The Wondercrump World of Roald Dahl gets a royal visitor
HRH Camilla the Duchess of Cornwall is the official Roald Dahl 100 patron and so it was only fitting she visited The Wondercrump World of Roald Dahl on London’s Southbank
Only about ten little oompa loompas–in-training were present during my tour, along with their grownups, meaning lots of opportunity to mull over the most-minpin-sized details. Once welcomed by the guide, visitors are taken through a series of rooms, each one dedicated to a different aspect of Roald Dahl’s life- complete with a booming voiceover that regularly interrupted to warn children away from whizz-popping adults.
Scattered throughout we discovered hidden manuscripts, photos and letters which all give an insight into Roald Dahl’s life and his inspirations. But this is no ordinary museum. Before crawling through sand and scattered plane parts into a flittering dark forest, we lifted school desk lids to reveal letters from Roald Dahl as a boy. A topsy-turvy corridor, where it was hard to tell up from down, led us towards the idea which sparked Matilda; and as one, everyone on the tour pressed their fingers to their temples, concentrated hard and attempted to move things with their eyes. A few seemed very well practised, and I suspect the smaller ones may be diligently exercising their telekinetic powers when the lights are supposed to be off and bedtime has come.
Giant Country is reached by means of a trumpet, which caused an eruption of giggles and as for The Inventing Room, well that shall remain a splendiferous secret, but suffice is to say it allows everybody to take part in the wackier side of Roald Dahl and had visitors hanging from the ceiling, throwing themselves at walls and laughing over gobblefunk.
The tour can perhaps be summed up by the final words which echoed as left the Wondercrump world, ‘Those who do not believe in magic will never find it . . .’ or alternatively 5 out of 5 Giant Whizz-Pops.
In the photograph: HRH Camilla the Duchess of Cornwall is joined by Willy Wonka (Jonathan Slinger) and Miss Honey (Charlotte Scott) as well as Luke Kelly (MD of the Roald Dahl Literary Estate and Roald Dahl’s grandson), Felicity Dahl (Roald Dahl’s wife).
(Photos courtesy of Victor Frankowski)
Get hold of your very own Roald Dahl World Book Day 2016 book - The Great Mouse Pilot is available now:
Mr Willy Wonka is the most extraordinary chocolate maker in the world. Augustus Gloop - a great big greedy nincompoop; Veruca Salt - a spoiled brat; Violet Beauregarde - a repulsive little gum-chewer; Mike Teavee - a boy who only watches television. Clutching their Golden Tickets, they arrive at Wonka's chocolate factory.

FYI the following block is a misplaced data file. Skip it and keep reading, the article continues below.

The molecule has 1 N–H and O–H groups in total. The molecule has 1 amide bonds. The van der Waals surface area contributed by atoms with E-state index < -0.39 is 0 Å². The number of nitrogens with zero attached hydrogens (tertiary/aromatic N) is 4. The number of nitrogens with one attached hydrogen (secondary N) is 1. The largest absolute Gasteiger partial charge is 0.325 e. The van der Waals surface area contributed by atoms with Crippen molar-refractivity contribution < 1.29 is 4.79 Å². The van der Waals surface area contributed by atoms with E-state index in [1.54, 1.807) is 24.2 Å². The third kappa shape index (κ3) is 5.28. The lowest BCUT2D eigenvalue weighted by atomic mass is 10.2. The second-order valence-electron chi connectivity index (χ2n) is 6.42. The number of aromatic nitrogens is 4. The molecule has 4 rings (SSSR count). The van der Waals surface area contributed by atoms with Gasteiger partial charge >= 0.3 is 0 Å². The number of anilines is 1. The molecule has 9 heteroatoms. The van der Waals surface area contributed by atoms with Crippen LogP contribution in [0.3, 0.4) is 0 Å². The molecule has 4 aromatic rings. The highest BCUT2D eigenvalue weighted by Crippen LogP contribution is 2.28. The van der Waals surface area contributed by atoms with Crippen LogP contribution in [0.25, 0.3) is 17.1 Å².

In Charlie and the Chocolate Factory, Mr Willy Wonka opened the gates of his amazing factory to Charlie Bucket, our hero, and four repulsive children. They are Augustus Gloop (greedy), Veruca Salt (spoiled), Violet Beauregard (gum-chewer) and Mike Teavee (TV addict).
Danny lives in a gipsy caravan with his father, the most marvellous and exciting father any boy ever had. All the land around them belongs to Mr Victor Hazell, a rich snob with a great glistening beery face and tiny piggy eyes. Nobody likes him, not one-little bit.
On a dark, silvery moonlit night, Sophie is snatched from her bed by a giant. Luckily it is the Big Friendly Giant, the BFG, who only eats snozzcumbers and glugs frobscottle. But there are other giants in Giant Country. Fifty foot brutes who gallop far and wide every night to find human beans to eat. Can Sophie and her friend the BFG stop them?
Billy's biggest wish is to turn a weird old wooden house into a wonderful sweet-shop. But then he finds a giraffe, a pelly and a monkey living inside - they're the Ladderless Window-Cleaning Company! Who needs ladders when you've got a giraffe?
James Henry Trotter lives with two ghastly hags. Aunt Sponge is enormously fat with a face that looks boiled and Aunt Spiker is bony and screeching. He's very lonely until one day something peculiar happens. At the end of the garden a peach starts to grow and Grow and Grow.
Boggis is a fat chicken farmer who only eats boiled chickens smothered in fat. Bunce is a duck-and-goose farmer whose dinner gives him a beastly temper. Bean is a turkey-and-apple farmer who only drinks gallons of strong cider. Mr Fox is so clever that every evening he creeps down into the valley and helps himself to food from the farms.
Matilda's mother spends all afternoon playing bingo. And Matilda's headmistress Miss Trunchbull? Well, she's the worst of all. She is a big bully, who thinks all her pupils are rotten and locks them in the dreaded Chokey. As for Matilda, she's an extraordinary little girl with a magical mind - and now she's had enough.
Mr Twit is a foul and smelly man with bits of cornflake and sardine in his beard. Mrs Twit is a horrible old hag with a glass eye. Together they make the nastiest couple you could ever hope not to meet. Down in their garden, the Twits keep Muggle-Wump the monkey and his family locked in a cage.
As a boy, all sorts of unusual things happened to Roald Dahl. There was the time he and four school friends got their revenge on beastly Mrs Prachett in her sweet shop. There are stories of holidays in fishing boats, African adventures and the days of tasting chocolate for Cadbury's. This is Roald Dahl's autobiography.
Roald Dahl wasn't always a writer. Once he was just a schoolboy. Have you ever wondered what he was like growing up? This is his autobiography.